Hartlepool conman fleeced £27,000 from 92-year-old churchgoer and threatened 'call the police I will kill you'

A cruel Hartlepool conman repaid a 92-year-old churchgoer's kind offer of help by fleecing him out of £27,000.

Saturday, 19th October 2019, 9:00 am
Updated Monday, 21st October 2019, 12:52 pm

Scott Thomas Hanson began a ruse on August 12 last year when he was approached inside a church in Cockermouth, Cumbria, by the pensioner who noted he "seemed to be in a low way and appeared depressed", Carlisle Crown Court heard.

"He asked if he could offer help," said prosecutor Gerard Rogerson. "The man - this defendant - told him he had just walked out on his wife, had packed his things and left, and that he had been on the road for the last three days."

Out of sympathy, the OAP gave Hanson, 35, money for a train fare and other expenses, and passed on his phone number.

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Scott Thomas Hanson
Scott Thomas Hanson

But during August, September and October, Hanson contacted the pensioner, almost daily, seeking money for needs which he said included a deposit on a flat, furnishings and even funeral expenses.

This was duly paid into the bank accounts of two females whom Hanson misled.

"The total amount paid over these months was £27,000," said Mr Rogerson.

"When the victim raised concerns that other people were noticing amounts going out of his account and it was drawing attention, he was issued with a threat."

Carlisle Crown Court. Picture: Google Maps.

Hanson had warned: "If you call the police I will kill you."

Indeed so fed up was the elderly man with the phone contact, he said on one occasion: "Cut to the chase, Scott. How much do you want now?"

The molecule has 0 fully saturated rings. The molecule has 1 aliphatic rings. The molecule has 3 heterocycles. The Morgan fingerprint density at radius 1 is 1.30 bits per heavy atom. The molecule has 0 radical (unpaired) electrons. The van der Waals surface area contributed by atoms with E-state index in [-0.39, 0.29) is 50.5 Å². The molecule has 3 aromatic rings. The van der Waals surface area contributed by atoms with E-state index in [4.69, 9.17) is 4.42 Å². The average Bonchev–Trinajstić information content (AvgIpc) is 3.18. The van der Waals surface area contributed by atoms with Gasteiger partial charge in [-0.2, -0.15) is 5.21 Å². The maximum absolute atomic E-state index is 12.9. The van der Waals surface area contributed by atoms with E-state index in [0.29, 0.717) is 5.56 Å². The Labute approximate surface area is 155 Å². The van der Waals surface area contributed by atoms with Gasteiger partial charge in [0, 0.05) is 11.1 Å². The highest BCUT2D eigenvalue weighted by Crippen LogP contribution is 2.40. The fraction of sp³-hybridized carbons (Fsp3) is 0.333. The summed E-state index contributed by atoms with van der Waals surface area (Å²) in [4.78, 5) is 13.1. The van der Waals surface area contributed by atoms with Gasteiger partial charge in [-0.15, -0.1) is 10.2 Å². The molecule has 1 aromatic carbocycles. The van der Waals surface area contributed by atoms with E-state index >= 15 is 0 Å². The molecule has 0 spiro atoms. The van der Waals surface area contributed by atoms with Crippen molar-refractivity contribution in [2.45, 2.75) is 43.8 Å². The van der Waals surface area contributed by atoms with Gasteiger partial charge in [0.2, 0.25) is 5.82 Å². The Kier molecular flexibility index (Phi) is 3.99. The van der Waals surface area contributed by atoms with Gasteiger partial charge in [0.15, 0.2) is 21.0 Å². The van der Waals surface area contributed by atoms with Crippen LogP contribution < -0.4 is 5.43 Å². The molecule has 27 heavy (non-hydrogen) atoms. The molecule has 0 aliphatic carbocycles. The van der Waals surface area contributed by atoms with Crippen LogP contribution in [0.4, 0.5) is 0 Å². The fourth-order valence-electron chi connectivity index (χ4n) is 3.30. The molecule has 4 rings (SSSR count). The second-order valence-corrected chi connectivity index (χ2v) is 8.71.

In a statement, the pensioner told police: "Some days I feel livid about the lies that he told me and that I believed. But mostly I feel sad, sad that he could do that to me under the guise of friendship.

"The money that I gave Scott, would have been money for my grandchildren and my great-grandchildren, but now I am unable to give them gifts.”

He added: "The incident made me unwell at the time and made me sick with worry. I feel like I have let myself down, I always have been so careful with my money. But, I prioritised my Christian duty to help others over this, and for this I have been taken advantage of by Scott."

Hanson admitted fraud and, the court heard, had a host of previous other dishonesty convictions on his criminal record.

An employee of Coral bookmakers in Hartlepool reported Hanson had been a regular customer at the time.

"He spent, between September and October, £24,282 on betting and gambling," Mr Rogerson revealed, "and in fact received £17,000 back in winnings."

Chris Evans, defending, said: "He does accept he was dishonest and he did express remorse in his (police) interview. He repeats his remorse through me."

Mr Evans, who stated that Hanson was motivated to beat his gambling addiction, added: "For the past year he has reflected on what took place. Of course it was a bad offence. He knows that."

Hanson was jailed for 30 months.

"You committed a mean offence when you gained the trust of a 92-year-old man who took pity on you," Judge James Adkin told him. "You manipulated him and, occasionally, bullied him.

"He was particularly vulnerable, not just elderly but partially deaf."